Undervalued businesses – If an entrepreneur can’t value his businesses correctly at the fundraising stage, how could we trust he’ll do a good job when selling to clients or exiting the business? For start-ups to be successful they need to have a solid understanding of what their business is worth, and their investors need that too.
Entrepreneurs who are not full-time on the project – A part-time start-up is a waste of time. All start-ups have a high failure rate, but for part-time start-ups it’s higher still. Don’t invest in people who don’t fully commit to investing in themselves.
Copy cats – I like to back innovators and not copy cats. For example, I’d back the old Apple under Steve Jobs. There might be room for fast seconds, like Samsung. But there’s no room in my portfolio for the other players in the market screaming: “me too!” Keeping up with that pace of change mentioned above leaves no time for companies that come in third place.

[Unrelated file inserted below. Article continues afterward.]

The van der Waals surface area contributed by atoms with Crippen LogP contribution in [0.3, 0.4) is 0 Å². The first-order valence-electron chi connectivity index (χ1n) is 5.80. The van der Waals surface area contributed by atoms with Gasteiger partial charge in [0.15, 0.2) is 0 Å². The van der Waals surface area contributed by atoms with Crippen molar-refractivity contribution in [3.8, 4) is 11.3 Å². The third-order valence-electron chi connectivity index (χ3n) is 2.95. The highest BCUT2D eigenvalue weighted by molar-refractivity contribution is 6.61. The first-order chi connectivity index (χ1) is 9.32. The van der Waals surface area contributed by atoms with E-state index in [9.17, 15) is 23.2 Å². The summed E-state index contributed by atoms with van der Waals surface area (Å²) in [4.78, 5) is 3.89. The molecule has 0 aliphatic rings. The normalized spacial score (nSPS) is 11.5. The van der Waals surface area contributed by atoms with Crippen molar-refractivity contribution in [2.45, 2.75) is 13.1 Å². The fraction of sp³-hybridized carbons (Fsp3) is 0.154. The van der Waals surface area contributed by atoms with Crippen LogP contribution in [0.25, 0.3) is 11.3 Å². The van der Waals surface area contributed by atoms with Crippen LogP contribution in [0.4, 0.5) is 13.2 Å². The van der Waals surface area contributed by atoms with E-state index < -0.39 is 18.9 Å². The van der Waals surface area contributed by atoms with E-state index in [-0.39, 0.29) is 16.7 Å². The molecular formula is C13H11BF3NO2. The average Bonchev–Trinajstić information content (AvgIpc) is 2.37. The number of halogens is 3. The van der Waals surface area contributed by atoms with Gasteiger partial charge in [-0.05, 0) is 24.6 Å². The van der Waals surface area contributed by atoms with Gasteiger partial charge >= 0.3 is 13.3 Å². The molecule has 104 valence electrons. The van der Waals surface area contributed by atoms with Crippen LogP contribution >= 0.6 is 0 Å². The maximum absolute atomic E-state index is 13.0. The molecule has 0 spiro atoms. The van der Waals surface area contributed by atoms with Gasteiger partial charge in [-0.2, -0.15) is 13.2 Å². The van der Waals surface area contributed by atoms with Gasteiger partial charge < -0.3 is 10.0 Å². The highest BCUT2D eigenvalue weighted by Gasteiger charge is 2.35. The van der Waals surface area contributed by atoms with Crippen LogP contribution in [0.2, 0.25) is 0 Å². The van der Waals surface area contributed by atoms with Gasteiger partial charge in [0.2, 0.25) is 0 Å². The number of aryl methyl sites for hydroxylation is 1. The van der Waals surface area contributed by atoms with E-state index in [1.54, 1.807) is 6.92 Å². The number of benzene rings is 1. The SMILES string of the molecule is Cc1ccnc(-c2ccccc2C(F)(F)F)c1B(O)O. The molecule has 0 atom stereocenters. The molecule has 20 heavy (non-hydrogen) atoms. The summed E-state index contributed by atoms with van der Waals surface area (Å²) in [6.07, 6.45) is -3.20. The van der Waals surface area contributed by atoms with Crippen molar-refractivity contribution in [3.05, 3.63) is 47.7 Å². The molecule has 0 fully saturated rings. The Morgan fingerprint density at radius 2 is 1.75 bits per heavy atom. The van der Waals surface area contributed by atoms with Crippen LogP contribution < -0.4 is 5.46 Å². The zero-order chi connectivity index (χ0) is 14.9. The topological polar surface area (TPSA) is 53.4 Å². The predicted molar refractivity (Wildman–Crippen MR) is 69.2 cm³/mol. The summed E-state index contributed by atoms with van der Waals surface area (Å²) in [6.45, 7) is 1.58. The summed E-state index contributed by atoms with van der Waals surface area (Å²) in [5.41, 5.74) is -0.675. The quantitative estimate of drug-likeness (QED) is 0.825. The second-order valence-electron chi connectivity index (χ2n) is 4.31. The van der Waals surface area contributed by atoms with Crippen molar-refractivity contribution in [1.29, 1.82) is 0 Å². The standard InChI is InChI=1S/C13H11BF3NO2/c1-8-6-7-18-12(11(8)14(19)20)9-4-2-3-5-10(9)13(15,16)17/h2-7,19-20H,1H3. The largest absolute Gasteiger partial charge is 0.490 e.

Even with the tell-tale signs that many start-ups exhibit, there are still many wonderful companies that need investment, and many more people who could benefit from investing in them.
The UK has many unique problems when it comes to investing and having a start-up, but slowly those are fading away and we’re getting a chance for our start-ups to have a bigger impact, and we now have more avenues to invest in innovative start-ups than ever before. If investing in, and supporting, innovative startups is that something you’re interested in, I recommend looking into equity crowdfunding sites, like Seedrs, Crowdcube, and Syndicate Room. Most of these sites will give a chance to invest in hundreds of different companies starting from £100.